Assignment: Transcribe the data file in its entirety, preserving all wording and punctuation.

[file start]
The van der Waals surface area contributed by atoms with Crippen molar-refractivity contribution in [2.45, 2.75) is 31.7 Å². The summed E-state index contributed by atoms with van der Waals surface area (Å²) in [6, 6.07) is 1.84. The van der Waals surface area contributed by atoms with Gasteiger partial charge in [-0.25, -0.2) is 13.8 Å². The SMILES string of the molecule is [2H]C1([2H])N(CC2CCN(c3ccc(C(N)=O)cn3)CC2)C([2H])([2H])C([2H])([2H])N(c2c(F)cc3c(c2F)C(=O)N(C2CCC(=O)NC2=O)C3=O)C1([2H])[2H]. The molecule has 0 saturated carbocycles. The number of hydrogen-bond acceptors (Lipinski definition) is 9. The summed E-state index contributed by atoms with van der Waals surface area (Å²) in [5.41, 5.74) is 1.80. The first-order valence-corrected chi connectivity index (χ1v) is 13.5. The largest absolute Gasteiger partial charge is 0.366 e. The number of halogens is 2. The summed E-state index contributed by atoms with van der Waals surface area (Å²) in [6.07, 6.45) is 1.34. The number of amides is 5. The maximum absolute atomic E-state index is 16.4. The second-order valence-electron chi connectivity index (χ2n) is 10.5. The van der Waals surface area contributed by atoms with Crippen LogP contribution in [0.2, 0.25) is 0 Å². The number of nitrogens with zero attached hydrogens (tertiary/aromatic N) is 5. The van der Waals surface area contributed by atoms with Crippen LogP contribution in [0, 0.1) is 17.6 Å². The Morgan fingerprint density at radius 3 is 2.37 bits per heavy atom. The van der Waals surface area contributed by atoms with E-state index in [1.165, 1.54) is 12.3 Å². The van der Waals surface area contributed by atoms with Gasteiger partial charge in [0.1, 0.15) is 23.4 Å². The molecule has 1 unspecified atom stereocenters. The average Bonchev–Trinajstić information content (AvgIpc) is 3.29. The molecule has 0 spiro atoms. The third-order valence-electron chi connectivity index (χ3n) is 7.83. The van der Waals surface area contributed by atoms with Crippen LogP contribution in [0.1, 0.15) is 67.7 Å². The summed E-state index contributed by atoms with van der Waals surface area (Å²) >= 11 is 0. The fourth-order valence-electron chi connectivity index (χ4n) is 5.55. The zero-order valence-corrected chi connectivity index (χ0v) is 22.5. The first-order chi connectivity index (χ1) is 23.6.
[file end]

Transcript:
The van der Waals surface area contributed by atoms with Crippen molar-refractivity contribution in [2.45, 2.75) is 31.7 Å². The summed E-state index contributed by atoms with van der Waals surface area (Å²) in [6, 6.07) is 1.84. The van der Waals surface area contributed by atoms with Gasteiger partial charge in [-0.25, -0.2) is 13.8 Å². The SMILES string of the molecule is [2H]C1([2H])N(CC2CCN(c3ccc(C(N)=O)cn3)CC2)C([2H])([2H])C([2H])([2H])N(c2c(F)cc3c(c2F)C(=O)N(C2CCC(=O)NC2=O)C3=O)C1([2H])[2H]. The molecule has 0 saturated carbocycles. The number of hydrogen-bond acceptors (Lipinski definition) is 9. The summed E-state index contributed by atoms with van der Waals surface area (Å²) in [5.41, 5.74) is 1.80. The first-order valence-corrected chi connectivity index (χ1v) is 13.5. The largest absolute Gasteiger partial charge is 0.366 e. The number of halogens is 2. The summed E-state index contributed by atoms with van der Waals surface area (Å²) in [6.07, 6.45) is 1.34. The number of amides is 5. The maximum absolute atomic E-state index is 16.4. The second-order valence-electron chi connectivity index (χ2n) is 10.5. The van der Waals surface area contributed by atoms with Crippen LogP contribution in [0.2, 0.25) is 0 Å². The number of nitrogens with zero attached hydrogens (tertiary/aromatic N) is 5. The van der Waals surface area contributed by atoms with Crippen LogP contribution in [0, 0.1) is 17.6 Å². The Morgan fingerprint density at radius 3 is 2.37 bits per heavy atom. The van der Waals surface area contributed by atoms with E-state index in [1.165, 1.54) is 12.3 Å². The van der Waals surface area contributed by atoms with Gasteiger partial charge in [0.1, 0.15) is 23.4 Å². The molecule has 1 unspecified atom stereocenters. The average Bonchev–Trinajstić information content (AvgIpc) is 3.29. The molecule has 0 spiro atoms. The third-order valence-electron chi connectivity index (χ3n) is 7.83. The van der Waals surface area contributed by atoms with Crippen LogP contribution in [0.1, 0.15) is 67.7 Å². The summed E-state index contributed by atoms with van der Waals surface area (Å²) >= 11 is 0. The fourth-order valence-electron chi connectivity index (χ4n) is 5.55. The zero-order valence-corrected chi connectivity index (χ0v) is 22.5. The first-order chi connectivity index (χ1) is 23.6.